Fighting For the Pole

In the era of franchised unisex stylers like Supercuts and Great Clips  it’s hard to imagine that barbers and cosmetologists are fighting over who can have a barber pole advertising their shops.  The latest legislative fights over the swirling red, white, and blue poles are in the states of Minnesota, Michigan and North Carolina.

“The barber pole is the oldest sign in town besides the cross. It should not be displayed where there is not a licensed barber,” long time Arkansas barber Charles Kirkpatrick, told the Associated Press.  Kirkpatrick keeps tabs on such legislation for the National Association of Barber Boards of America.

Notice Kirkpatrick said “licensed” barber.  The implication is that the licensing signals to the customer that a certain level of quality can be assured by the government’s stamp of approval.  Yet according to Morris Kleiner, “Occupational licensing has either no impact or even a negative impact on the quality of services provided to customers by members of the regulated occupation. Additionally, as occupations become licensed, members of regulated occupations see their earnings go up.”

“They’re still trying to hang onto the vestiges that say they’re special,” says Jeanie Thompson, president of the Minnesota Salon and Spa Association and owner of a beauty parlor. “I can cut a man’s hair. Why shouldn’t I be able to put a barber pole up?”

While both barbers and cosmetologists deal in hair, barbers can offer shaves with a straight-edge razor and are supposedly specially trained to use shears and clippers.  Cosmetologists can provide manicures, pedicures and other spa services in addition to cutting and styling hair.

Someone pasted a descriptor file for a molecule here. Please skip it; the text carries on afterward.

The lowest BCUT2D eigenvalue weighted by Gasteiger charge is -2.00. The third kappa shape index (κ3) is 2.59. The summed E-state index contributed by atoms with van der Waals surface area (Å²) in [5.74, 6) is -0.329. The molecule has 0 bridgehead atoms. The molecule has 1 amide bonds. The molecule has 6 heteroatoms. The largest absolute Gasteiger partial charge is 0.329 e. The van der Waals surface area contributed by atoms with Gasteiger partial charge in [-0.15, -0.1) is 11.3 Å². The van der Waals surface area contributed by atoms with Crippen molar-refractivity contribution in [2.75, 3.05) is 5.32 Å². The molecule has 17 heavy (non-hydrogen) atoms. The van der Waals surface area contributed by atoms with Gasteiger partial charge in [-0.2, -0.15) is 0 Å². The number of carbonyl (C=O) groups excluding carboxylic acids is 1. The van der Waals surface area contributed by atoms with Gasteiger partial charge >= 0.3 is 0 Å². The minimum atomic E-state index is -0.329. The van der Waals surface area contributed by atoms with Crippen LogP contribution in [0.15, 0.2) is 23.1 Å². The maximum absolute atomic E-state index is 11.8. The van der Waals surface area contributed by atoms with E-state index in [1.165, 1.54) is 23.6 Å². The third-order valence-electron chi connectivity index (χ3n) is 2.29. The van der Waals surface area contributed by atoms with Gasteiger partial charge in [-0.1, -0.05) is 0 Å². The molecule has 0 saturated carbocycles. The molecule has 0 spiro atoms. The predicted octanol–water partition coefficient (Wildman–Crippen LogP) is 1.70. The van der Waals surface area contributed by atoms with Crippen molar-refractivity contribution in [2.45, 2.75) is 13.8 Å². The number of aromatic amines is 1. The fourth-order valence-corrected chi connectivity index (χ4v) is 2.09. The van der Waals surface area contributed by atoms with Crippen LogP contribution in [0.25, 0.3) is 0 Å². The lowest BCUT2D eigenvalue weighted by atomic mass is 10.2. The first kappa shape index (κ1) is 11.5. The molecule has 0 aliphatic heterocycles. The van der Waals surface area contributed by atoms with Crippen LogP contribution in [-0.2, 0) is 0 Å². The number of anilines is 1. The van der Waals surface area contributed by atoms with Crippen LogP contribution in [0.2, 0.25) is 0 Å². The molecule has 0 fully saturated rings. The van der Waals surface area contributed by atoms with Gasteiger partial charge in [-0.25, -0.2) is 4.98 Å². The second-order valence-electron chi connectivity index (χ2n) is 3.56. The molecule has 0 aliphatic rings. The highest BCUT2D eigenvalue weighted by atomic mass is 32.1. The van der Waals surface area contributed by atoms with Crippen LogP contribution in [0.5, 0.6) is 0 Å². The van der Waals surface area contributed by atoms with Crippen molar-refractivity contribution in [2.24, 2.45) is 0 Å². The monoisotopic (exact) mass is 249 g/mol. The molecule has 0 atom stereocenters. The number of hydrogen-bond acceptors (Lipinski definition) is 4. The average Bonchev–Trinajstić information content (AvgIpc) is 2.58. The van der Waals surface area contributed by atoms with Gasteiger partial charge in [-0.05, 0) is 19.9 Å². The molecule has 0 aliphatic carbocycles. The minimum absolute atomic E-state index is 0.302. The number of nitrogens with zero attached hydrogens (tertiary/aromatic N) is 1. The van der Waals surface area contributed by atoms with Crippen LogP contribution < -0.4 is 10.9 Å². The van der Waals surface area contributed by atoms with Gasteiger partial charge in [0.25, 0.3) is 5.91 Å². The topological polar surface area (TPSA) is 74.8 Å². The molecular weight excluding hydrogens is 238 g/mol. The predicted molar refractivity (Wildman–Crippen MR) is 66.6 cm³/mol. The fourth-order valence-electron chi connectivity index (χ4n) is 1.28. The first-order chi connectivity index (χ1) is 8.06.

Barber pole symbolism dates back to a time when barbers pulled teeth and performed bloodletting.  “Barbers often twisted rinsed yet still blood-stained cloths around those same poles before hanging them out to dry,” writes the AP.

The AP reports that 10 states have rules allowing only licensed barbers to have barber poles.  One of those states is Nevada, which I learned first hand, as I had my late father’s small electronic barber pole hung and operating in my living room in Las Vegas.  One of my guests for a party one evening was a state senator who informed me that I was violating Nevada law.

State inspectors in Ohio find about a dozen violators of that state’s law each year.  The fine is $500 but most times state inspectors just demand that the pole be removed.

Minnesota barber Joel Martin believes the barber pole issue is about truth in advertising.  “A lot of men will not come into a shop that just says salon because they are looking for someone who has barbering experience,” Martin told the AP. “It tells people driving by that that’s what they can get here.”

In his studies on licensing, Professor Kleiner found, “individuals who have a license perceive themselves as being more competent.”   But research shows that licensees are not necessarily more skilled.

Barbers for years have tried to restrict competition by erecting licensing and advertising barriers.   The result is as Michale Rozeff  predicts in his article “Who Captures Whom? The Case of Regulation.”  Substitute industries arise to satisfy demand and earn a profit.  Millions of men now get their hair cut at chain shops with no licensed barbers cutting hair.  It’s cheaper, more convenient and the haircuts are just as good.